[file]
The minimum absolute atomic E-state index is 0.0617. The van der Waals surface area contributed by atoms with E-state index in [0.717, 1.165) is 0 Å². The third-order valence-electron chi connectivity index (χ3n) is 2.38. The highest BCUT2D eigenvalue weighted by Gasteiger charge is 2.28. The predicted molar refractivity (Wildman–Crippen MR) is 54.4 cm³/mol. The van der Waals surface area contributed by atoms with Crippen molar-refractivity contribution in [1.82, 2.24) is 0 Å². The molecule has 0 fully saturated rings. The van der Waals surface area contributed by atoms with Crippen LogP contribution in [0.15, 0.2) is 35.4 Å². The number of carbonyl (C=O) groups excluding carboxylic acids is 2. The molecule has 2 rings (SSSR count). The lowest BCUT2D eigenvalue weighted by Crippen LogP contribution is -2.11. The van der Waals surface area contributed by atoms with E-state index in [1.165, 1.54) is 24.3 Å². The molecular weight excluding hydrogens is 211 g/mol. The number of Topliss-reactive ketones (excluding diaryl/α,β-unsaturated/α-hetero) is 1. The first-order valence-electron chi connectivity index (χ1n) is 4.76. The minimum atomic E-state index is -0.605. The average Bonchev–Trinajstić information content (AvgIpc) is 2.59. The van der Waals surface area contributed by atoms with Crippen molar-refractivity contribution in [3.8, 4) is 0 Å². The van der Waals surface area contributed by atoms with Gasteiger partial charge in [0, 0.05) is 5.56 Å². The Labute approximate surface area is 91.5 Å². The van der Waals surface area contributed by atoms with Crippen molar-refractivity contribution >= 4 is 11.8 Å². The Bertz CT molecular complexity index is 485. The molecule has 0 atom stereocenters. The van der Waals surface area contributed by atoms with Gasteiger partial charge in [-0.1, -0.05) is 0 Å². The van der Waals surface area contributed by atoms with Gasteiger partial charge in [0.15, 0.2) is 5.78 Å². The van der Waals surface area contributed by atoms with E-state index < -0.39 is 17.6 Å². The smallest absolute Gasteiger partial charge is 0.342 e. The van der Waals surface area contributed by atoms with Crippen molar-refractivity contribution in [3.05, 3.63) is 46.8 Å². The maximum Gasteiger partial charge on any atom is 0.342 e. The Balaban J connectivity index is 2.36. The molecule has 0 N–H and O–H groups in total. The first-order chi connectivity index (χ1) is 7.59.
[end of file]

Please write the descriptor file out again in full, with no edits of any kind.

The minimum absolute atomic E-state index is 0.0617. The van der Waals surface area contributed by atoms with E-state index in [0.717, 1.165) is 0 Å². The third-order valence-electron chi connectivity index (χ3n) is 2.38. The highest BCUT2D eigenvalue weighted by Gasteiger charge is 2.28. The predicted molar refractivity (Wildman–Crippen MR) is 54.4 cm³/mol. The van der Waals surface area contributed by atoms with Crippen molar-refractivity contribution in [1.82, 2.24) is 0 Å². The molecule has 0 fully saturated rings. The van der Waals surface area contributed by atoms with Crippen LogP contribution in [0.15, 0.2) is 35.4 Å². The number of carbonyl (C=O) groups excluding carboxylic acids is 2. The molecule has 2 rings (SSSR count). The lowest BCUT2D eigenvalue weighted by Crippen LogP contribution is -2.11. The van der Waals surface area contributed by atoms with E-state index in [1.165, 1.54) is 24.3 Å². The molecular weight excluding hydrogens is 211 g/mol. The number of Topliss-reactive ketones (excluding diaryl/α,β-unsaturated/α-hetero) is 1. The first-order valence-electron chi connectivity index (χ1n) is 4.76. The minimum atomic E-state index is -0.605. The average Bonchev–Trinajstić information content (AvgIpc) is 2.59. The van der Waals surface area contributed by atoms with Crippen molar-refractivity contribution in [3.8, 4) is 0 Å². The van der Waals surface area contributed by atoms with Gasteiger partial charge in [0, 0.05) is 5.56 Å². The Labute approximate surface area is 91.5 Å². The van der Waals surface area contributed by atoms with Crippen molar-refractivity contribution >= 4 is 11.8 Å². The Bertz CT molecular complexity index is 485. The molecule has 0 atom stereocenters. The van der Waals surface area contributed by atoms with Gasteiger partial charge in [-0.1, -0.05) is 0 Å². The van der Waals surface area contributed by atoms with Gasteiger partial charge in [0.15, 0.2) is 5.78 Å². The van der Waals surface area contributed by atoms with E-state index < -0.39 is 17.6 Å². The smallest absolute Gasteiger partial charge is 0.342 e. The van der Waals surface area contributed by atoms with Crippen molar-refractivity contribution in [3.05, 3.63) is 46.8 Å². The maximum Gasteiger partial charge on any atom is 0.342 e. The Balaban J connectivity index is 2.36. The molecule has 0 N–H and O–H groups in total. The first-order chi connectivity index (χ1) is 7.59.